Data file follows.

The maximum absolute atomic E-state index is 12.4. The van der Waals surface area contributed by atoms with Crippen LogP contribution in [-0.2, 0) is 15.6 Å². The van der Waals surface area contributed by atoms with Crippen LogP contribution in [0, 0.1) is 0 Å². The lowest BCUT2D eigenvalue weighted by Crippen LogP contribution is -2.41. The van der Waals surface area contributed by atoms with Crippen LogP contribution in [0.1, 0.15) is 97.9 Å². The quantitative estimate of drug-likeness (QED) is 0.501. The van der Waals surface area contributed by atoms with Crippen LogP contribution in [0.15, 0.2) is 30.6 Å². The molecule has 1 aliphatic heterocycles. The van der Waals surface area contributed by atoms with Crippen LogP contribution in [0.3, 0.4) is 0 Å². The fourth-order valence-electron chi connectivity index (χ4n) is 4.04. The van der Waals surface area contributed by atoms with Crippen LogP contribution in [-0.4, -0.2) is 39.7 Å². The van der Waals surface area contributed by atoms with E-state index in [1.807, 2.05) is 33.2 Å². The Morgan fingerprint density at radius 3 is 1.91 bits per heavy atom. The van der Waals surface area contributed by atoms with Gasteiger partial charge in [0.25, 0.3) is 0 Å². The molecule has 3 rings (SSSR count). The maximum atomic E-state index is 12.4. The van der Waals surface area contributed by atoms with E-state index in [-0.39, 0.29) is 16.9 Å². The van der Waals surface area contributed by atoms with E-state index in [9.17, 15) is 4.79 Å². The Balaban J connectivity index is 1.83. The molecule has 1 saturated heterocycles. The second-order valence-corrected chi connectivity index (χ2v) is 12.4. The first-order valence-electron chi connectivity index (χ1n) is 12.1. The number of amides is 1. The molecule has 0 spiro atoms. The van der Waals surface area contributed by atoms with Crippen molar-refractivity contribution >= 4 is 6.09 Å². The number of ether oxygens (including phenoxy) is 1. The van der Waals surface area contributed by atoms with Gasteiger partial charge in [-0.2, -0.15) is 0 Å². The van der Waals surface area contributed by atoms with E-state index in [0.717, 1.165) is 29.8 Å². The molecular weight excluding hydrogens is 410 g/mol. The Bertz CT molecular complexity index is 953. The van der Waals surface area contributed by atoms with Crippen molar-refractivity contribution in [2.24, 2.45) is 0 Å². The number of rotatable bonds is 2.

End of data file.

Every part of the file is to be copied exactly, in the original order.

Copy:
The maximum absolute atomic E-state index is 12.4. The van der Waals surface area contributed by atoms with Crippen LogP contribution in [-0.2, 0) is 15.6 Å². The van der Waals surface area contributed by atoms with Crippen LogP contribution in [0, 0.1) is 0 Å². The lowest BCUT2D eigenvalue weighted by Crippen LogP contribution is -2.41. The van der Waals surface area contributed by atoms with Crippen LogP contribution in [0.1, 0.15) is 97.9 Å². The quantitative estimate of drug-likeness (QED) is 0.501. The van der Waals surface area contributed by atoms with Crippen LogP contribution in [0.15, 0.2) is 30.6 Å². The molecule has 1 aliphatic heterocycles. The van der Waals surface area contributed by atoms with Crippen LogP contribution in [0.3, 0.4) is 0 Å². The fourth-order valence-electron chi connectivity index (χ4n) is 4.04. The van der Waals surface area contributed by atoms with Crippen LogP contribution in [-0.4, -0.2) is 39.7 Å². The van der Waals surface area contributed by atoms with E-state index in [1.807, 2.05) is 33.2 Å². The Morgan fingerprint density at radius 3 is 1.91 bits per heavy atom. The van der Waals surface area contributed by atoms with Gasteiger partial charge in [0.25, 0.3) is 0 Å². The molecule has 3 rings (SSSR count). The maximum atomic E-state index is 12.4. The van der Waals surface area contributed by atoms with E-state index in [-0.39, 0.29) is 16.9 Å². The van der Waals surface area contributed by atoms with E-state index in [9.17, 15) is 4.79 Å². The Balaban J connectivity index is 1.83. The molecule has 1 saturated heterocycles. The second-order valence-corrected chi connectivity index (χ2v) is 12.4. The first-order valence-electron chi connectivity index (χ1n) is 12.1. The number of amides is 1. The molecule has 0 spiro atoms. The van der Waals surface area contributed by atoms with Crippen molar-refractivity contribution >= 4 is 6.09 Å². The number of ether oxygens (including phenoxy) is 1. The van der Waals surface area contributed by atoms with Gasteiger partial charge in [-0.2, -0.15) is 0 Å². The van der Waals surface area contributed by atoms with E-state index in [0.717, 1.165) is 29.8 Å². The molecular weight excluding hydrogens is 410 g/mol. The Bertz CT molecular complexity index is 953. The van der Waals surface area contributed by atoms with Crippen molar-refractivity contribution in [2.24, 2.45) is 0 Å². The number of rotatable bonds is 2.